Initially, the hackers went after valuable so-called “original gangster” (“OG”) Twitter usernames, which are usually designated by a single word, letter, or number and adopted by Twitter’s early users.  Access to a hijacked OG account could be resold for bitcoin. To show off their prowess, the hackers tweeted screenshots of one of the internal tools from some of the accounts.

Next, the hackers upped their game, going after “verified” accounts of well-known people who want the blue verified badge as a source of authenticity. But a hacked verified account would make fraudulent demands for bitcoin appear more legitimate. The first hijacked verified account belonged to a cryptocurrency trader—direct messages sent from that account asking for 0.01 bitcoin for trading information. After hijacking Twitter accounts of cryptocurrency exchanges, the hackers sent tweets suggesting a bitcoin giveaway, with a link to a scam address. Finally, the attackers gained access to verified accounts of celebrities and fired tweets with the scam offer to millions of their followers.

Exchanges moved quickly

Overall, 130 Twitter user accounts were compromised. Of those, 45 accounts were used to send tweets. Hackers also downloaded data from seven of those accounts through Twitter’s “Your Twitter Data” (“YTD”) tool, which provides a summary of a Twitter account’s details and activity.

The report says the hackers stole approximately US$118,000 worth of bitcoin through the scam.

The report credits cryptocurrency exchanges whose Twitter accounts were hacked with responding quickly to block impacted addresses after being notified by the regulator. Still, Gemini, Square, and Coinbase said that a handful of customers fell for the scam and transferred $22,000 in bitcoin to the hackers’ accounts.

But it came down hard on Twitter, particularly for not having a CISO for seven months before the hack. “A lack of strong leadership and senior-level engagement is a common source of cybersecurity weaknesses. Strong leadership is especially needed in 2020 when the COVID-19 pandemic has created a host of new challenges for IT and cybersecurity. Like many organizations, in March, Twitter transitioned to remote working due to the pandemic. This transition made Twitter more vulnerable to a cyberattack and compounded existing weaknesses.”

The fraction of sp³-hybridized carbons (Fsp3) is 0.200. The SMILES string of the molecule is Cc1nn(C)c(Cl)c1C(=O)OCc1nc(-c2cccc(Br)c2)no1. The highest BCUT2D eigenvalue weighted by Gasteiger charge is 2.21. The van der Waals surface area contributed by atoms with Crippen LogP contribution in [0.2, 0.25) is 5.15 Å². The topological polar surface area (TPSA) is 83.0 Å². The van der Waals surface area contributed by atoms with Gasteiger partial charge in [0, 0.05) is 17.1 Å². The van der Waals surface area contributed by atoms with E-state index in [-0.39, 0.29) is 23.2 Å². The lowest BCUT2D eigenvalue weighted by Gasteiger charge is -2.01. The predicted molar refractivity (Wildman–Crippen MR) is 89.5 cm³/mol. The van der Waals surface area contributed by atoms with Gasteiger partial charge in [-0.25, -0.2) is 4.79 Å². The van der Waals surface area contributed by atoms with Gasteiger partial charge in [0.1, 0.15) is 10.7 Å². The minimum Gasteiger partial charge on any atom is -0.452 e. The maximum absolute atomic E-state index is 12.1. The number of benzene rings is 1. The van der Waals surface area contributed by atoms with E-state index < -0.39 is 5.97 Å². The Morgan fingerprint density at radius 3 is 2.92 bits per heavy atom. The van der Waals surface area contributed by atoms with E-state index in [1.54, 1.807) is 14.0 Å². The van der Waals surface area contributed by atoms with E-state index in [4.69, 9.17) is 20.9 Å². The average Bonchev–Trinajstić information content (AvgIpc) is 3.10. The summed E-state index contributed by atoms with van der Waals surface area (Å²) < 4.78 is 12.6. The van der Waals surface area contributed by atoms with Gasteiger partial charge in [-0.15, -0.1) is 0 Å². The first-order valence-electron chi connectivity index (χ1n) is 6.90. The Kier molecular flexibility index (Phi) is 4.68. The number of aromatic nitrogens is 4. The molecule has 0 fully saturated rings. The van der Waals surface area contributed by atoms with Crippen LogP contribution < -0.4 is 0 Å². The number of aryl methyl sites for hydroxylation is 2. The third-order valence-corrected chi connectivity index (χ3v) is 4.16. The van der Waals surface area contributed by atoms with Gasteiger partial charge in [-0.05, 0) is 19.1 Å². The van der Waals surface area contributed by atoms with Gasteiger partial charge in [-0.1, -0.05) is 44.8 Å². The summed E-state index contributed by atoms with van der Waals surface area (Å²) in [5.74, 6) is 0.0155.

‘Didn’t implement significant compensating controls”

Early in the year, the department issued guidance to its regulated firms to identify and assess the new security risks created by remote working because of the pandemic, the report indicated. But Twitter was dragging its heels.

“Twitter did not implement any significant compensating controls after March to mitigate this heightened risk to its remote workforce, and the hackers took advantage.

“To its credit, Twitter has advised the Department that it is now implementing additional security controls to prevent similar attacks in the future, such as improved MFA and additional training on cybersecurity awareness, and in late September 2020, it announced the hire of a new CISO. But the consequences of the Twitter Hack show why it is critical for Twitter and other social media companies to implement robust controls before they experience a cyber incident, not after.”

Among the report’s recommendations are that cryptocurrency exchanges have to proactively identify and quickly block addresses known to be used by fraudsters. It also says that — where possible — some companies are restricting cryptocurrency asset transfers only to addresses that have already been approved. However, adding a new address can take a day or more.

“Twitter’s access management and authentication failed to prevent unsophisticated hackers from getting to the powerful internal tools,” the report notes. While Twitter limit access to the internal tools, over 1,000 employees still had access to them for job functions, user account maintenance and support, content review, and responses to reports of Twitter Rules violations. Since the hack, Twitter has further limited the number of employees with access to internal tools, even though it caused a slowdown of some job functions.

The report also says Twitter has abandoned application-based MFA in favour of a physical security key.

Finally, the report suggests a U.S. federal regulator be created to oversee social media platforms. “The risks posed by social media to our consumers, economy, and democracy are no less grave than the risks posed by large financial institutions,” it argues. “The scale and reach of these companies, combined with the ability of adversarial actors who can manipulate these systems, require a similarly bold and assertive regulatory approach.”